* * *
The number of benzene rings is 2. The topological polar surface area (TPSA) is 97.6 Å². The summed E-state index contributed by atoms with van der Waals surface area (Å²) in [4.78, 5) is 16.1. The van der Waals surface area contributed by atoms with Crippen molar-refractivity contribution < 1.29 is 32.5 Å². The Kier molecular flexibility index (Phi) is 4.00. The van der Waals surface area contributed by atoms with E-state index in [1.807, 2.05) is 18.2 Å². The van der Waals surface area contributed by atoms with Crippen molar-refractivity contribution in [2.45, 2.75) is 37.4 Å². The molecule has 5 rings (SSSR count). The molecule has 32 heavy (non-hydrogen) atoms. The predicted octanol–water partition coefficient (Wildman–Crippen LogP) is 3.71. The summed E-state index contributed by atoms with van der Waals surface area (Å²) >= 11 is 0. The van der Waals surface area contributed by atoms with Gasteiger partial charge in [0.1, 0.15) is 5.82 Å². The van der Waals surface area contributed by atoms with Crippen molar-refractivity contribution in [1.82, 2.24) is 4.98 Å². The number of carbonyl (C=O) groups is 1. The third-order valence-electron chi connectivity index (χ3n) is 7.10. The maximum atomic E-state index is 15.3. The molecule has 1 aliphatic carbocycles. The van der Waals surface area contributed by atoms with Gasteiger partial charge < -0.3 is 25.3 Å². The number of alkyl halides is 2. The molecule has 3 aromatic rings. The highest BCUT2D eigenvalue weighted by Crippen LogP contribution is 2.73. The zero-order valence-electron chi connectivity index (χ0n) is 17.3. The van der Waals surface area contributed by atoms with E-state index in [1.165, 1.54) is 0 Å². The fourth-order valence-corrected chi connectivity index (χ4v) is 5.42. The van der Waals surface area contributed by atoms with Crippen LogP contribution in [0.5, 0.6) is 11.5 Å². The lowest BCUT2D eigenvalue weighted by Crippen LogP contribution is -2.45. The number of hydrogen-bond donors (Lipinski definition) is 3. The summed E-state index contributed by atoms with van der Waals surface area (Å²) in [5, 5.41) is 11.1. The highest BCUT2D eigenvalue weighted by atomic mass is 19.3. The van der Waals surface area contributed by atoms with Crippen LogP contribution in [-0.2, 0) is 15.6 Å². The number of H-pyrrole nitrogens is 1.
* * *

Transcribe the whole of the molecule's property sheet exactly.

The number of benzene rings is 2. The topological polar surface area (TPSA) is 97.6 Å². The summed E-state index contributed by atoms with van der Waals surface area (Å²) in [4.78, 5) is 16.1. The van der Waals surface area contributed by atoms with Crippen molar-refractivity contribution < 1.29 is 32.5 Å². The Kier molecular flexibility index (Phi) is 4.00. The van der Waals surface area contributed by atoms with E-state index in [1.807, 2.05) is 18.2 Å². The van der Waals surface area contributed by atoms with Crippen molar-refractivity contribution in [2.45, 2.75) is 37.4 Å². The molecule has 5 rings (SSSR count). The molecule has 32 heavy (non-hydrogen) atoms. The predicted octanol–water partition coefficient (Wildman–Crippen LogP) is 3.71. The summed E-state index contributed by atoms with van der Waals surface area (Å²) >= 11 is 0. The van der Waals surface area contributed by atoms with Gasteiger partial charge in [0.1, 0.15) is 5.82 Å². The van der Waals surface area contributed by atoms with Crippen molar-refractivity contribution in [1.82, 2.24) is 4.98 Å². The number of carbonyl (C=O) groups is 1. The third-order valence-electron chi connectivity index (χ3n) is 7.10. The maximum atomic E-state index is 15.3. The molecule has 1 aliphatic carbocycles. The van der Waals surface area contributed by atoms with Gasteiger partial charge < -0.3 is 25.3 Å². The number of alkyl halides is 2. The molecule has 3 aromatic rings. The highest BCUT2D eigenvalue weighted by Crippen LogP contribution is 2.73. The zero-order valence-electron chi connectivity index (χ0n) is 17.3. The van der Waals surface area contributed by atoms with E-state index in [1.165, 1.54) is 0 Å². The fourth-order valence-corrected chi connectivity index (χ4v) is 5.42. The van der Waals surface area contributed by atoms with Crippen LogP contribution in [0.5, 0.6) is 11.5 Å². The lowest BCUT2D eigenvalue weighted by Crippen LogP contribution is -2.45. The number of hydrogen-bond donors (Lipinski definition) is 3. The summed E-state index contributed by atoms with van der Waals surface area (Å²) in [5, 5.41) is 11.1. The highest BCUT2D eigenvalue weighted by atomic mass is 19.3. The van der Waals surface area contributed by atoms with Crippen LogP contribution in [-0.2, 0) is 15.6 Å². The number of H-pyrrole nitrogens is 1.